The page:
Let’s start with office. What, what’s going on in the world of office investing? Are there certain things
you guys like to invest office wide? Are there areas you stay away from? What’s happening in that

00:18:14 [Speaker Changed] So right now I’m gonna talk about traditional office, not about medical
office or or lab science, but in the traditional office space, we’re not investing in a tremendous amount
of office right now. Like everyone else. We’re in a little bit of a wait and see. We have an existing office
portfolio that we’re dealing with. And you know, I’m sitting here in your Bloomberg office and it’s a
buzzing hive of lots of people, right? There are many office buildings you could walk into in any city
around the world where that would not be the case.

00:18:43 [Speaker Changed] So this is clearly a class A building. And when we look at other class A
buildings on Park Avenue, they seem to be fairly, you know, 75, 80% buzzing. I don’t even wanna say
occupied. Right. But once you drop to the class B buildings, it’s a whole different story. How do you think
about the different quality of real estate investing and is that reflected in their prices yet?

00:19:08 [Speaker Changed] So in particular, in office, you know, there are gonna be winners and losers
and the winners are gonna be, I wouldn’t even say just a, not all the, A inventory is really gonna be a
winner. You have to be, oh really? Kind of a high a high A, you have to be an A that isn’t just an A
because of its location, it’s an A because it also has ESG attributes, it has wellness attributes, it has
things that draw employees back to the office and make them want to be there. And it, you have to, in
these days when when I was young, the office was shelter and a place where people could make sure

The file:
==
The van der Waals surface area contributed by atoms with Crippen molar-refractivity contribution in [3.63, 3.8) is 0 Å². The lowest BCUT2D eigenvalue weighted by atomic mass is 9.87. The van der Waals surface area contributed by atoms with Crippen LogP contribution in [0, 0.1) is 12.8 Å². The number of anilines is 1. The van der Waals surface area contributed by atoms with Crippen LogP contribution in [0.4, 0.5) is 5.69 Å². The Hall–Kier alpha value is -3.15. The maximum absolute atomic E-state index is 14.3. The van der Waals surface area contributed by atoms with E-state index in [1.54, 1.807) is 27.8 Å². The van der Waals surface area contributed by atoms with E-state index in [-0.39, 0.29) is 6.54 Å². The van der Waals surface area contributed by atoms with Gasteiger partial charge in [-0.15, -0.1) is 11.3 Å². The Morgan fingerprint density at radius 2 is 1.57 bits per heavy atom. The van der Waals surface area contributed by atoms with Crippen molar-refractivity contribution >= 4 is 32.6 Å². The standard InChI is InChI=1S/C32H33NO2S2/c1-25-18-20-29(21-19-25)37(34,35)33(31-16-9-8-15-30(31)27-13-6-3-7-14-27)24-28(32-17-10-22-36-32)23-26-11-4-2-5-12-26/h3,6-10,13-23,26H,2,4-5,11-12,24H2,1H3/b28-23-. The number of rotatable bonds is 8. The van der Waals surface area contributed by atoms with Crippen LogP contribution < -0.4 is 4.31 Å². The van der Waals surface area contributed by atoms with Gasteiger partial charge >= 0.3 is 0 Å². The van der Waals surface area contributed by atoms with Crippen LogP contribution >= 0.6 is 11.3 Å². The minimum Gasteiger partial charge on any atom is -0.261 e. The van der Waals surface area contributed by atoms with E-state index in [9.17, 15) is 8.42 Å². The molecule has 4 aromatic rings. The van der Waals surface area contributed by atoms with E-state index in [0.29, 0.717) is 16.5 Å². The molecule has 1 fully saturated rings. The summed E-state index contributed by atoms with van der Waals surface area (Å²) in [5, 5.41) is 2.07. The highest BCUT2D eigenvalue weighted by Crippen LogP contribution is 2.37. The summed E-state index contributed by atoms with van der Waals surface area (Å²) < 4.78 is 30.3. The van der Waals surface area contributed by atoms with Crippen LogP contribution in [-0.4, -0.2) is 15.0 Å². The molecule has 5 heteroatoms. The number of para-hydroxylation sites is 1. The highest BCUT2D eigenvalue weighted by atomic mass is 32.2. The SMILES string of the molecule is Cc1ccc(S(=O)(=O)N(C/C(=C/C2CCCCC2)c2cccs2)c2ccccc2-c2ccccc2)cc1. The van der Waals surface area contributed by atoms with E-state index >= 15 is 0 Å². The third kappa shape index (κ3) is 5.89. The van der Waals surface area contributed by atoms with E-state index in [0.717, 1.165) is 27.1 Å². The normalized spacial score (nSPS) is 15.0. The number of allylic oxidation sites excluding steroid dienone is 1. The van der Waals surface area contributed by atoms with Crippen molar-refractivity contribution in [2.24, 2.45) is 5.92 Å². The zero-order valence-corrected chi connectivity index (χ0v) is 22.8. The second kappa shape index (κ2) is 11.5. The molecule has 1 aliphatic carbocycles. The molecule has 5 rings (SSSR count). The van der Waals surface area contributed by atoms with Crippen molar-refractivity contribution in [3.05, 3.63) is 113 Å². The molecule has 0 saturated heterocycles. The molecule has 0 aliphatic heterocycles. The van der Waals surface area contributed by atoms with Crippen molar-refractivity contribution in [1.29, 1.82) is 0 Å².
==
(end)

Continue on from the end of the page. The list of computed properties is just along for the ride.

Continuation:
you worked all day. Now the office is, it has to be better than your home or people are not gonna come.
So here in your office, there’s lots of free food and free snacks and it’s nice and bright and there’s lots of
vibrant and smart people walking around. That’s a draw. But if you are in an old office building without
great light, you have low ceilings, you have no amenities, you don’t have a lot of wellness attributes to
your building, you’re not in your public transportation. You’re gonna have a hard time attracting people
to come to your office, particularly younger people. And if you don’t have the ESG qualifications, it’s
even worse.

00:20:18 [Speaker Changed] So we’ll talk more about ESG later. Tell us about wellness. How does a
building contribute to overall wellness?

00:20:26 [Speaker Changed] Many ways, but I would say that the primary way that really has been
underscored even more so since COD is in air quality. And air quality is huge. And, and there is a lot of
data around employees feeling better, not getting sick as often, having more energy, not being
exhausted. That’s around air quality. And fresh air in particular is very, very important.

00:20:51 [Speaker Changed] And, and that’s not a expensive or difficult retrofit, is it? That’s something
that can be done fairly easily if I, I think it was 60 minutes or somebody talked about that not too long

00:21:00 [Speaker Changed] That assumes you have modern systems. So that, that’s a big assumption.